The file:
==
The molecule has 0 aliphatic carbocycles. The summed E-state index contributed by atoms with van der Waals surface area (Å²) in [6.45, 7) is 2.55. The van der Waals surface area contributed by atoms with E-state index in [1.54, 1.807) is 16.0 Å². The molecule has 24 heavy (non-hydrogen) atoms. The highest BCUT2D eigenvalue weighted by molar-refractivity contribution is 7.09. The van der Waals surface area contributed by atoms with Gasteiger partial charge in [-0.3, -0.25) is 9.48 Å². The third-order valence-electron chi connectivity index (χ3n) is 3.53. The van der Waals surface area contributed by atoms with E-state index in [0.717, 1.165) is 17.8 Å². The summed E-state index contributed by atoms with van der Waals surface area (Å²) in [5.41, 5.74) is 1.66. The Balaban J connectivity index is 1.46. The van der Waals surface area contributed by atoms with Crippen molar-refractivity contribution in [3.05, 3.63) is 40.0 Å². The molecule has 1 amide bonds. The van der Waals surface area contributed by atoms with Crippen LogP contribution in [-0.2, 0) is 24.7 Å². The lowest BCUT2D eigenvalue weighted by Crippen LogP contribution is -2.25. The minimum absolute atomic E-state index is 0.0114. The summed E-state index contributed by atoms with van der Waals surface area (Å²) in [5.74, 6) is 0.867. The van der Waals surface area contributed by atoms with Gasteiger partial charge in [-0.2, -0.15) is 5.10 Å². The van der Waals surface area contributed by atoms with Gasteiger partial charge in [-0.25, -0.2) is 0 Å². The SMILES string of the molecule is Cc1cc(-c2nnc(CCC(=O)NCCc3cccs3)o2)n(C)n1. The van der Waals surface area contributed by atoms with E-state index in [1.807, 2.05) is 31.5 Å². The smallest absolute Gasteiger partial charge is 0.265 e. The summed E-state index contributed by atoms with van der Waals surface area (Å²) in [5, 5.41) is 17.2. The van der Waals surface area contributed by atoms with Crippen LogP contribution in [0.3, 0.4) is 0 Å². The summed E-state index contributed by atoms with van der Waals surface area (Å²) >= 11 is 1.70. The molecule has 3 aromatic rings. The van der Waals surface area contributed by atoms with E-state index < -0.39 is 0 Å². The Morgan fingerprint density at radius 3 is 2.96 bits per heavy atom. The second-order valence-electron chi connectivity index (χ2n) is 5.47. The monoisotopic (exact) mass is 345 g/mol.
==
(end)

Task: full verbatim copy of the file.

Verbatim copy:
The molecule has 0 aliphatic carbocycles. The summed E-state index contributed by atoms with van der Waals surface area (Å²) in [6.45, 7) is 2.55. The van der Waals surface area contributed by atoms with E-state index in [1.54, 1.807) is 16.0 Å². The molecule has 24 heavy (non-hydrogen) atoms. The highest BCUT2D eigenvalue weighted by molar-refractivity contribution is 7.09. The van der Waals surface area contributed by atoms with Gasteiger partial charge in [-0.3, -0.25) is 9.48 Å². The third-order valence-electron chi connectivity index (χ3n) is 3.53. The van der Waals surface area contributed by atoms with E-state index in [0.717, 1.165) is 17.8 Å². The summed E-state index contributed by atoms with van der Waals surface area (Å²) in [5.41, 5.74) is 1.66. The Balaban J connectivity index is 1.46. The van der Waals surface area contributed by atoms with Crippen molar-refractivity contribution in [3.05, 3.63) is 40.0 Å². The molecule has 1 amide bonds. The van der Waals surface area contributed by atoms with Crippen LogP contribution in [-0.2, 0) is 24.7 Å². The lowest BCUT2D eigenvalue weighted by Crippen LogP contribution is -2.25. The minimum absolute atomic E-state index is 0.0114. The summed E-state index contributed by atoms with van der Waals surface area (Å²) in [5.74, 6) is 0.867. The van der Waals surface area contributed by atoms with Gasteiger partial charge in [-0.2, -0.15) is 5.10 Å². The van der Waals surface area contributed by atoms with Gasteiger partial charge in [-0.25, -0.2) is 0 Å². The SMILES string of the molecule is Cc1cc(-c2nnc(CCC(=O)NCCc3cccs3)o2)n(C)n1. The van der Waals surface area contributed by atoms with E-state index in [1.807, 2.05) is 31.5 Å². The smallest absolute Gasteiger partial charge is 0.265 e. The summed E-state index contributed by atoms with van der Waals surface area (Å²) in [5, 5.41) is 17.2. The van der Waals surface area contributed by atoms with Crippen LogP contribution in [0.3, 0.4) is 0 Å². The summed E-state index contributed by atoms with van der Waals surface area (Å²) >= 11 is 1.70. The molecule has 3 aromatic rings. The van der Waals surface area contributed by atoms with E-state index < -0.39 is 0 Å². The Morgan fingerprint density at radius 3 is 2.96 bits per heavy atom. The second-order valence-electron chi connectivity index (χ2n) is 5.47. The monoisotopic (exact) mass is 345 g/mol.